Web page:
Friday, September 21, 2007

Why We Should Stop Electing Congresscritters

I occasionally find myself wondering, "Is the average American as crooked and sleazy as the average member of the House and Senate?" It seems hard to imagine.

There are aspects to the political process that either favor the morally handicapped, or that cause these deficiencies. There are days that I lean towards one explanation or the other.

Many years ago, a member of the California legislature, State Senator Alan Robbins, wrote an eloquent and powerful essay from his prison cell about the corrupting effects of raising money for campaigns. I wish that I could find that essay; he talked about how very few members of the California legislature survived their first re-election campaign without being either corrupted by the need to raise huge amounts of money (bribes disguised as campaign contributions), or find themselves supporting measures of which they disapproved, because they had to make to get that money. (Here's a 9th Circuit Court of Appeals ruling that explains a little of the background on the bribes that sent Robbins to the federal slammer.)

A few years earlier, the FBI had attempted to bribe a number of members of the California legislature and had no problem getting enough evidence to prosecute a number of them. Another member of the State Senate was tried (name escapes me at the moment), and some of his remarks to the undercover agents were played. "We'll have to run this through while Rose [Vuich] is out of the Capitol. She actually reads the bills!" and "Vuich isn't for sale." This was considered a remarkable situation--that a member of the state senate was not corrupt.

The shame of being revealed as an incorruptible member of the State Senate may have been too much for he; within a few weeks of these damning comments coming out, Vuich announced that she wasn't running for re-election. (After all, who is going to contribute to your campaign once they find out that they aren't getting anything for it?)

Anyway, here's the thought: instead of electing members of Congress and the state legislatures--which creates this enormous problem of bribes that pretend to be campaign contributions--why not just pick members at random from the registered voters of the district? (If anyone was randomly picked twice in a lifetime, I would demand an audit of the random selection process--and perhaps have that person start buying lottery tickets.) It's rather like being on a jury--except the pay is better.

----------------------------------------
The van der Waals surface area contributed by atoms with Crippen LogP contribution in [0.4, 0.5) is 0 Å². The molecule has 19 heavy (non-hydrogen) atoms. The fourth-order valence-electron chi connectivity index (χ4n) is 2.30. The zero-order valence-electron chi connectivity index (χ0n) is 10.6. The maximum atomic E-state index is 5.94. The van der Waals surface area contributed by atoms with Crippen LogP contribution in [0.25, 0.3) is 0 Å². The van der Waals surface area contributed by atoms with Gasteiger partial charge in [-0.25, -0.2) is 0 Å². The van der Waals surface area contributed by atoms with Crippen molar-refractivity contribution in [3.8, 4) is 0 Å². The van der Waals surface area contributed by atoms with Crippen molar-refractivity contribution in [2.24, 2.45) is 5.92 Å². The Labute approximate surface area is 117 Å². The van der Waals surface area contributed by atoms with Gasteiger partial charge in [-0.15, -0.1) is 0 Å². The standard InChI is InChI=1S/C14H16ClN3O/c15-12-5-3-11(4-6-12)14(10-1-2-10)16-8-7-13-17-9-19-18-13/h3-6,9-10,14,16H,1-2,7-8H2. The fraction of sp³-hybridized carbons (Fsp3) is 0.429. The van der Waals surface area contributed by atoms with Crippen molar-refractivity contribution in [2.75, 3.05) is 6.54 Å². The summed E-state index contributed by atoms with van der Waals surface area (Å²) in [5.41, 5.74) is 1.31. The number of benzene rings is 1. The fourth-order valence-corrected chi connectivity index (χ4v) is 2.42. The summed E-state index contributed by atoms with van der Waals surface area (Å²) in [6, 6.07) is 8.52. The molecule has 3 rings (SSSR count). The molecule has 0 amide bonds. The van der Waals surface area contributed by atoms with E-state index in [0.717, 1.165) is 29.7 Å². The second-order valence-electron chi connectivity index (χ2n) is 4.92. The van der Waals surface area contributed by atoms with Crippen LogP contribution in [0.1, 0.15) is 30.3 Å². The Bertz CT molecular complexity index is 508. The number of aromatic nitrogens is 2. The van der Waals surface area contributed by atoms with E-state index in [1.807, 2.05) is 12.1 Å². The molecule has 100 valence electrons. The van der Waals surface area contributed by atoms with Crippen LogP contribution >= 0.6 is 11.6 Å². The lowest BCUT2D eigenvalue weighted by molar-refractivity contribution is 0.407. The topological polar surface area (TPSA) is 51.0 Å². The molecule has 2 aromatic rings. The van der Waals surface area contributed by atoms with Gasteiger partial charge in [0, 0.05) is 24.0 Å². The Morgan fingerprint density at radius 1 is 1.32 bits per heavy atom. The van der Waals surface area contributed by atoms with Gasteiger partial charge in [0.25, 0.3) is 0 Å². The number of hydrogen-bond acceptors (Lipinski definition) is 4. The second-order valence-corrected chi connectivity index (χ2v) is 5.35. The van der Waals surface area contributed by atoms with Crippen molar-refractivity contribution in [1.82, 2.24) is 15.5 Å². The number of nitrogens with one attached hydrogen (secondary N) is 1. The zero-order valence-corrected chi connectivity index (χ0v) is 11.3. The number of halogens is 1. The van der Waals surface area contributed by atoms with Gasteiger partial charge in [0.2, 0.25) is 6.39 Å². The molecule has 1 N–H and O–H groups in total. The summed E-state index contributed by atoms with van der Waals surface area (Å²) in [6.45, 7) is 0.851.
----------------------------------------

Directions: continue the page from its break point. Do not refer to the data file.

Yes, we would probably end up with some people that aren't too smart, or too rational. Of course, we have that already. Rep. Lynne Woolsey (D-CA), for example. But I am pretty sure we couldn't do any worse than the current crop of corrupt and stupid sorts that tend to represent us in Congress.

Random selection doesn't prevent outright bribery, of course, but neither does the current system. The only good news is that outright bribery--especially if it involves people without a lot of experience being politicians--is a lot easier to spot and prosecute than "campaign contributions" being used to buy votes. If special interests want to persuade Congress to support some cause, they either have to start with a fresh batch of House members every two years (and 1/3 of the Senators every two years), or they have to persuade the entire population, in the hopes that they will be persuading the next year's Congresscritters.

My guess is that for at least some special interests, the costs of mass persuasion will be so high that some special interests may just give up. For others, they will keep up the effort, but they will be much less successful. I'll take my chances with random selection of Congresscritters--at least the moral caliber of our representatives will be improved.

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